One major decision was to adopt a call for the possession of cannabis to be decriminalized in the conservative southern state, the Süddeutsche Zeitung newspaper reported. The conference was held in Gemünden am Main ahead of Bavarian state elections on 15th September.
“It cannot be, that every year we invite thousands of tourists to the [Oktoberfest] Wiesn, who then lie puking in the corner, but at the same time, remove someone’s driving license just because he smokes a joint once in a while, even if he would never drive high,” said Florian Deissenrieder, a 29-year-old Pirate candidate for the state parliament.
Rather than punishment, the party has called for drug education in schools. It adopted a similar approach to hard drugs, calling for facilities to be provided so that injecting addicts have a safe and clean place to take their drugs. “It is good if the people could be offered clean needles and counselling as well,” said Deissenrieder.
The party also wants to ban all advertising for alcohol and tobacco, although would push for a relaxation of Bavaria’s smoking ban.
Education policies were a central part of the party’s manifesto, with calls for a more flexible school system to better recognize students’ individual abilities. The current system where a student must repeat a school year if he or she has failed in a subject regardless of marks in other subject was too inflexible, the party said.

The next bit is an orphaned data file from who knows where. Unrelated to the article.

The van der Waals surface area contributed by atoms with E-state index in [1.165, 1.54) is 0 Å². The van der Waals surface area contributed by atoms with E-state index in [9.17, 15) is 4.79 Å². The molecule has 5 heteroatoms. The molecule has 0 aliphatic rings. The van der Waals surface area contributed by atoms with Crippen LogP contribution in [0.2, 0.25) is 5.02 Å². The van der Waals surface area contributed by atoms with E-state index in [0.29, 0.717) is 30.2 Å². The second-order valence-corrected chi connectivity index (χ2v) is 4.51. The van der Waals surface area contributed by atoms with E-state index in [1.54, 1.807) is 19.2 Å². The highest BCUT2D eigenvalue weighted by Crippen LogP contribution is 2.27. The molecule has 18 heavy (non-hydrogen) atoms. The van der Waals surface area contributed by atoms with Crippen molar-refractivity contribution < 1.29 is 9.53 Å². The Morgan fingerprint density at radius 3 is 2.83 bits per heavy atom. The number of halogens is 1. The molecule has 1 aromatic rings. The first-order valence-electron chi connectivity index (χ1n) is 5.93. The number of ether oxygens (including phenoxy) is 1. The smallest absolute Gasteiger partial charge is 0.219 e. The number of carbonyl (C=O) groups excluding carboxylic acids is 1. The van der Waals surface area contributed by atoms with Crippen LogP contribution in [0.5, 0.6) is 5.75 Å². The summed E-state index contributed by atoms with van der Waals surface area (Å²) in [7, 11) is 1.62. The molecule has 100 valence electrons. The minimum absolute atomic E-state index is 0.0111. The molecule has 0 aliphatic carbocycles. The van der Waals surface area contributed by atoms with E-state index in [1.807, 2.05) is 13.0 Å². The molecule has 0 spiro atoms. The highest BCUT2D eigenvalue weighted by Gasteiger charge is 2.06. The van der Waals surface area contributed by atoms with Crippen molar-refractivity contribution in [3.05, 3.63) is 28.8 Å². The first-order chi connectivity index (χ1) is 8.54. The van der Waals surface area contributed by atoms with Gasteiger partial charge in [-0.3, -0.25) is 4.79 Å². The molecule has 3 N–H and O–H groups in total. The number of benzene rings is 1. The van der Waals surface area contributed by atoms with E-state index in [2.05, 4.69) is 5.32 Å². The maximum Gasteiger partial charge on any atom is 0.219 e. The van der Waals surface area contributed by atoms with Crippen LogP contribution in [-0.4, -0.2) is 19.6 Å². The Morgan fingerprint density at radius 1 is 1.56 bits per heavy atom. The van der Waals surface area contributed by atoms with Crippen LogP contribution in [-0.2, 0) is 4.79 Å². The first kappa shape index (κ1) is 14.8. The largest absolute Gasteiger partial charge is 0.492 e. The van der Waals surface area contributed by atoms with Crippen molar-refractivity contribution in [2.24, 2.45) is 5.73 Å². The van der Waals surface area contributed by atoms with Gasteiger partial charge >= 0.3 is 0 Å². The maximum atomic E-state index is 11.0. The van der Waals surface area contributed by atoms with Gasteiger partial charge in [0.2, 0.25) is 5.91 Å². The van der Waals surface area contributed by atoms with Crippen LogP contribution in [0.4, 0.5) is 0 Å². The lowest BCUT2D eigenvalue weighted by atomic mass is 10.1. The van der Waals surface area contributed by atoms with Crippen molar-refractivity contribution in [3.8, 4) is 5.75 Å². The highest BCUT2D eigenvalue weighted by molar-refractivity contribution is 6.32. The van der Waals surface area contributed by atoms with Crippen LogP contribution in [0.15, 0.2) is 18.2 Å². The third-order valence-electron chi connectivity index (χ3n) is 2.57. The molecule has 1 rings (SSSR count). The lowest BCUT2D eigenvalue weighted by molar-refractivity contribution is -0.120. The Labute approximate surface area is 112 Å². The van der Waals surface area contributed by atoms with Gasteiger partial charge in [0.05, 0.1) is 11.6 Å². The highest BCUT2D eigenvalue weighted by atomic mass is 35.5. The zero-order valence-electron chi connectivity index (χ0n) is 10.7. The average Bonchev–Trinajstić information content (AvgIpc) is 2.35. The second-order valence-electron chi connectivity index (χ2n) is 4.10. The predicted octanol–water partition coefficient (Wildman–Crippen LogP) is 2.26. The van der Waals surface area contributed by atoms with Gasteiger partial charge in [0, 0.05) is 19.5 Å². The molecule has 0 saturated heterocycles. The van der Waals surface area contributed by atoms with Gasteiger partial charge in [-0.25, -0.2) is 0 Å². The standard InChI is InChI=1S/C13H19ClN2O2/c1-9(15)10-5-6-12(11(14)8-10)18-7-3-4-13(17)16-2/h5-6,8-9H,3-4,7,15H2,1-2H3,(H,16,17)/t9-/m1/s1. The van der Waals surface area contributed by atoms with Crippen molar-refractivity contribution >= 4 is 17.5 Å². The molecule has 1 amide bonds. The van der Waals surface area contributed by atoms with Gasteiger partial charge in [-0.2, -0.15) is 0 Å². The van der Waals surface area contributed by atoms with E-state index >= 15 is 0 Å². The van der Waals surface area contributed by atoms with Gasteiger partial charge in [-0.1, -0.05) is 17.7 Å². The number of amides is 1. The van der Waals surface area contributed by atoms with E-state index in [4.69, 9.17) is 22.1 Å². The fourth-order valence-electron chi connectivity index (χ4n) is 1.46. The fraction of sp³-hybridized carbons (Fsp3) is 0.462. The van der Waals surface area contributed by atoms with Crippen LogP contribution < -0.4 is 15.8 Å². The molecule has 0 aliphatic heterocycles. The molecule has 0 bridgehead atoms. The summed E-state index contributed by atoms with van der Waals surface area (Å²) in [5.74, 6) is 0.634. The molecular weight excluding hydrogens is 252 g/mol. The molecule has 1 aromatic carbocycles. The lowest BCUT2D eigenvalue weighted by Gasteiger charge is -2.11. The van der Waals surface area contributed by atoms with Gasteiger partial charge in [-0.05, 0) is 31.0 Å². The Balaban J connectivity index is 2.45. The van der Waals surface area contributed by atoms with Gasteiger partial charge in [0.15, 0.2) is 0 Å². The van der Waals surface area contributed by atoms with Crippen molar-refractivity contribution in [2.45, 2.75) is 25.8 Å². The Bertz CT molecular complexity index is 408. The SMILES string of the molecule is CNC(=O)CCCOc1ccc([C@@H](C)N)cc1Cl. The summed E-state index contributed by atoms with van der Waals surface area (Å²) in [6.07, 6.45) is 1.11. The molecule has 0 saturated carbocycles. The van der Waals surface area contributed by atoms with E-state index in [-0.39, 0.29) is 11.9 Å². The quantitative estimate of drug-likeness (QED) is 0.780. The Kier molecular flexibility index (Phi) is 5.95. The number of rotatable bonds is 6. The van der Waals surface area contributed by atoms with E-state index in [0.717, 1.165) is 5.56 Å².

Sex education in schools should also be updated – and use current material – the pirates decided. Tina Lorenz, the party’s cultural policy spokeswoman said internet porn should be a crucial part of school sex education.
“The kids are looking at it anyhow, and if they have questions for the teachers, they cannot be answered if the teachers haven’t been allowed to look at the stuff with the students.”
She said pornography should be tackled in school so that students can be made aware of how the videos are made, why they are made the way they are – and that they do not portray reality.
But teachers might not be the right people to discuss this with students – and external advisors should instead be sent into schools to handle this part of the syllabus, said Lorenz.
The Bavarian Pirate Party currently scores around three percent in opinion polls – not enough to clear the five-percent hurdle for entry into the state parliament. But Bavarian Pirate leader Stefan Körner said he was hopeful of clearing that hurdle in the actual election.